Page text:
The garden – run by Mr Wolohan, RIP – was a delight and a gem, and it was to this man and a group of patients affectionately known as the “Candon gang” who were responsible for the lovely grounds in the vicinity of the hospital at the time. People in the 1920s and 1930s who were acquainted with Portrane and who came to play cricket and hockey referred to the place “with the immaculate grounds”. Unfortunately that standard has now almost vanished because of lack of a patient labour force. The vast bulk of patients arriving here show no interest in horticulture: social welfare has them converted and taken-over and supplanted the work idea. In addition, the patients are short-stay. Together with this is the fact that the older, institutionalised people are becoming aged and unable to work and are dying out and not being replaced.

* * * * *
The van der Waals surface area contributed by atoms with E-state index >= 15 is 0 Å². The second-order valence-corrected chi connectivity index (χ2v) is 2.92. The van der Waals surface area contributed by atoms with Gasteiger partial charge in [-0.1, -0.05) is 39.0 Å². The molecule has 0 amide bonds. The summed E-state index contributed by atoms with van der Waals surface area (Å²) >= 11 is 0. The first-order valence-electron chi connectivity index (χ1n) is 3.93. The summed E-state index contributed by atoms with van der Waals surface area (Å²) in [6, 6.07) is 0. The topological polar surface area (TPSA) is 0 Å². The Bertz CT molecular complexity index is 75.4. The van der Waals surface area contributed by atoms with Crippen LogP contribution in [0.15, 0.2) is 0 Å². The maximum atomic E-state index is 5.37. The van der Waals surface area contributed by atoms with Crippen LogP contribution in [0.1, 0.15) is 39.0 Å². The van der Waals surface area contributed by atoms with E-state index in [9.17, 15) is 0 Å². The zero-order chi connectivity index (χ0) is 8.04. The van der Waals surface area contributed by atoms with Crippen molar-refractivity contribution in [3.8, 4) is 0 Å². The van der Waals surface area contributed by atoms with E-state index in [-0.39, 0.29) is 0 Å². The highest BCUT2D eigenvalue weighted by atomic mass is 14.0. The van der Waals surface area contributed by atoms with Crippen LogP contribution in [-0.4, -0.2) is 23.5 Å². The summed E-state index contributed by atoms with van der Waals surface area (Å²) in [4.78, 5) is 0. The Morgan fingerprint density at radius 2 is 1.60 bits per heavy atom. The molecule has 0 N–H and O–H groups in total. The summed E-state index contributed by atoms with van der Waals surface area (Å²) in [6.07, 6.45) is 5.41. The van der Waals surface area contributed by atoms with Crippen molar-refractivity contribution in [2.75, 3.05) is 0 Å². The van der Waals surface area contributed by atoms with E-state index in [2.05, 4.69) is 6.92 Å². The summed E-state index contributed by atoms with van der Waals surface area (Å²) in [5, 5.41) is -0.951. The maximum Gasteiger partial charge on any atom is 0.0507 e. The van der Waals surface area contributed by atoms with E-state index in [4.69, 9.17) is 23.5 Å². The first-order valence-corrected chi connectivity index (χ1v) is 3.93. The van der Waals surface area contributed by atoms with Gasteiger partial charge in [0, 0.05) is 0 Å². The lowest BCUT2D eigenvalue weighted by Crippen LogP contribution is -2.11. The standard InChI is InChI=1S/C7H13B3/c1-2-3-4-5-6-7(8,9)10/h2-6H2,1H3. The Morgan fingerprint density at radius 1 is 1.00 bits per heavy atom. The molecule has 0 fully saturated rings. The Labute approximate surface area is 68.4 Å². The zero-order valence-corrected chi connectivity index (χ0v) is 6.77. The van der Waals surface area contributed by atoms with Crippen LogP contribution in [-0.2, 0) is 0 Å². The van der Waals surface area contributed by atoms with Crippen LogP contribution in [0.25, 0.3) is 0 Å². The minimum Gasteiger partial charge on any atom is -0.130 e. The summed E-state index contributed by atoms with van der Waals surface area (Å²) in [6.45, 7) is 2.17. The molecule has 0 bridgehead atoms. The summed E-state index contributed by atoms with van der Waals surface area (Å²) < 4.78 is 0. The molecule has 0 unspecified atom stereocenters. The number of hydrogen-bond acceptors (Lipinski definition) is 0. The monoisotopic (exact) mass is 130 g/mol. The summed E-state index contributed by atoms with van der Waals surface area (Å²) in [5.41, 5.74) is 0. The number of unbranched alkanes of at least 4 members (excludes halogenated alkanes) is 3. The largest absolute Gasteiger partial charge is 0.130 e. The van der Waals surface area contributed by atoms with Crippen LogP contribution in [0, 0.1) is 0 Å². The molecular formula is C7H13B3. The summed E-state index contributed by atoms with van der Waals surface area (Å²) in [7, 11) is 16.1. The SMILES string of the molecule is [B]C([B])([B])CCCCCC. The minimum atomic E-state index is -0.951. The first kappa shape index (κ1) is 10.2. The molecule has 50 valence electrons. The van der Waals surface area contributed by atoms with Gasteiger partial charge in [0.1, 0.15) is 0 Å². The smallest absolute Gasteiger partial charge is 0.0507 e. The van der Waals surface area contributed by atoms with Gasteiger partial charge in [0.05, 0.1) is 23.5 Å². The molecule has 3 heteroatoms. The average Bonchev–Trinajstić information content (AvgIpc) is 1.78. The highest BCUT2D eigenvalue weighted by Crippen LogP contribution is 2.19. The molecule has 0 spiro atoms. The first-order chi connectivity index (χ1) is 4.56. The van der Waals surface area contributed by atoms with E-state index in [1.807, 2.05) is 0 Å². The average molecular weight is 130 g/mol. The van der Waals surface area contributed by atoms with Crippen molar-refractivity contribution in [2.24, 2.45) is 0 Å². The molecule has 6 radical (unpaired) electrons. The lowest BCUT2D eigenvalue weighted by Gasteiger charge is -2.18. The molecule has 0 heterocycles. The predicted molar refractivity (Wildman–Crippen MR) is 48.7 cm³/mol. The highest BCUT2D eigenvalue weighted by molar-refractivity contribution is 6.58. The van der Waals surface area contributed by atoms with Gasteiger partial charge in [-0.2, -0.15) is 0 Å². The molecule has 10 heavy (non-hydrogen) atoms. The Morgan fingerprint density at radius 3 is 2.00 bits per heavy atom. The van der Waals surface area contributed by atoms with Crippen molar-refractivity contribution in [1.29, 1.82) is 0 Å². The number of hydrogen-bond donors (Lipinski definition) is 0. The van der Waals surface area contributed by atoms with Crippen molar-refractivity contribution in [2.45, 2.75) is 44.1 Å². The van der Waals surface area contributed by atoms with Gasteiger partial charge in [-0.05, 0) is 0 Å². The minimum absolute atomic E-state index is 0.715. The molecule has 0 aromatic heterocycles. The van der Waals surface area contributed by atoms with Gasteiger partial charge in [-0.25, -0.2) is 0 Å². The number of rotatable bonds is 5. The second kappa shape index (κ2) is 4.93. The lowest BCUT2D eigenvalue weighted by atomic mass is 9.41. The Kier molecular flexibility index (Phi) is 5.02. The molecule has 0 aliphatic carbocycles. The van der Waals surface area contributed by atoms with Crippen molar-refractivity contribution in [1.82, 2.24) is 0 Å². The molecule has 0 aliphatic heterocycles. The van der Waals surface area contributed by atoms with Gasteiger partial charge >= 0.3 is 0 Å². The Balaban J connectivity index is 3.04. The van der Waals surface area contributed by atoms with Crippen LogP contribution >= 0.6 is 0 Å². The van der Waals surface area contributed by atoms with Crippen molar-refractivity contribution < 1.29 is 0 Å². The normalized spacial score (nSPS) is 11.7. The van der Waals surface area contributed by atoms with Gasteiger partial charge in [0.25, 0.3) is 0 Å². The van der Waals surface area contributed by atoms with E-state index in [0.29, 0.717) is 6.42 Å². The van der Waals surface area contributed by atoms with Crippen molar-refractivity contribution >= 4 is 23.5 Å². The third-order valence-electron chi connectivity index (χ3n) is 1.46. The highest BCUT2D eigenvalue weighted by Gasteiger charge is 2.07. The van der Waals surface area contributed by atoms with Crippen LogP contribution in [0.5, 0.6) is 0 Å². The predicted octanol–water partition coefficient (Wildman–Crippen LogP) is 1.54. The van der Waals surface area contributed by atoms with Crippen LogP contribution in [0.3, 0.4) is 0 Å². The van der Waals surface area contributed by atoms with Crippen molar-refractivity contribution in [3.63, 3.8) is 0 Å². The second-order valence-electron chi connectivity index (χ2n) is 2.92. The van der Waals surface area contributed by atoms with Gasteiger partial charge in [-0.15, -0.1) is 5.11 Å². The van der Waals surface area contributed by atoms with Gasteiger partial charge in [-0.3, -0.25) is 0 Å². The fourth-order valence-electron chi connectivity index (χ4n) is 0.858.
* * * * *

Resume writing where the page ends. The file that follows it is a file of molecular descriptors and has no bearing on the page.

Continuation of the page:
And from the cosmetic point of view, the roadways through the hospital grounds were attractive and a delight to use; were kept well and hedgerows adorned all approaches. The arrival of affluence – cars and vehicles of all makes – have cut up those roads, which were laid down for horse traffic only in the end of the last century.
One memorable feature of the life and times up until the 1960s was the huge Friesian dairy herd, about 300 in all, which roamed the broad acres of Ballymastone farm and Turvey Avenue. It was a picturesque and sylvan sight to travel on the peaceful avenues on a bright summer’s morning and observe the farm activities in these areas.